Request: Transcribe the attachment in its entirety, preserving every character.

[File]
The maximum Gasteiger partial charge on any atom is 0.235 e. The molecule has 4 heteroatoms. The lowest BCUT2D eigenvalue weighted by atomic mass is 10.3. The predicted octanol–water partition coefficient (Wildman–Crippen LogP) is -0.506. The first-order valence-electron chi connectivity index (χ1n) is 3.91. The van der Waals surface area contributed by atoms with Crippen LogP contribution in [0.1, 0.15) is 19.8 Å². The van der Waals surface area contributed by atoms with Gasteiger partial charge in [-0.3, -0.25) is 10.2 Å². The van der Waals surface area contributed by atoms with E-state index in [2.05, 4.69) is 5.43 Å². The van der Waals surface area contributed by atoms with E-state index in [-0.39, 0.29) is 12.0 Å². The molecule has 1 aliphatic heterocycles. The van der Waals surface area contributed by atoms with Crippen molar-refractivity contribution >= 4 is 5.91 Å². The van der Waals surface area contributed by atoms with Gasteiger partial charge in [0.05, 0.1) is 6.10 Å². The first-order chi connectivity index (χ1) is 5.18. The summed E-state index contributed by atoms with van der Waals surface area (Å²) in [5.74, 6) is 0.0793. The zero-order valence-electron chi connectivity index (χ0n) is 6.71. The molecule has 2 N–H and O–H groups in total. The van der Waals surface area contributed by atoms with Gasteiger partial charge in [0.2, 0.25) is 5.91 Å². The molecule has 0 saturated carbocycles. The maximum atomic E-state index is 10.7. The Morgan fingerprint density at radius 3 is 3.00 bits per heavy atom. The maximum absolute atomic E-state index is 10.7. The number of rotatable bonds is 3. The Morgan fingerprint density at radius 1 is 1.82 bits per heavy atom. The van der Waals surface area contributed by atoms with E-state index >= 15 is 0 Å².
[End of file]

The maximum Gasteiger partial charge on any atom is 0.235 e. The molecule has 4 heteroatoms. The lowest BCUT2D eigenvalue weighted by atomic mass is 10.3. The predicted octanol–water partition coefficient (Wildman–Crippen LogP) is -0.506. The first-order valence-electron chi connectivity index (χ1n) is 3.91. The van der Waals surface area contributed by atoms with Crippen LogP contribution in [0.1, 0.15) is 19.8 Å². The van der Waals surface area contributed by atoms with Gasteiger partial charge in [-0.3, -0.25) is 10.2 Å². The van der Waals surface area contributed by atoms with E-state index in [2.05, 4.69) is 5.43 Å². The van der Waals surface area contributed by atoms with E-state index in [-0.39, 0.29) is 12.0 Å². The molecule has 1 aliphatic heterocycles. The van der Waals surface area contributed by atoms with Crippen molar-refractivity contribution >= 4 is 5.91 Å². The van der Waals surface area contributed by atoms with Gasteiger partial charge in [0.05, 0.1) is 6.10 Å². The first-order chi connectivity index (χ1) is 5.18. The summed E-state index contributed by atoms with van der Waals surface area (Å²) in [5.74, 6) is 0.0793. The zero-order valence-electron chi connectivity index (χ0n) is 6.71. The molecule has 2 N–H and O–H groups in total. The van der Waals surface area contributed by atoms with Gasteiger partial charge in [0.2, 0.25) is 5.91 Å². The molecule has 0 saturated carbocycles. The maximum atomic E-state index is 10.7. The Morgan fingerprint density at radius 3 is 3.00 bits per heavy atom. The maximum absolute atomic E-state index is 10.7. The number of rotatable bonds is 3. The Morgan fingerprint density at radius 1 is 1.82 bits per heavy atom. The van der Waals surface area contributed by atoms with E-state index >= 15 is 0 Å².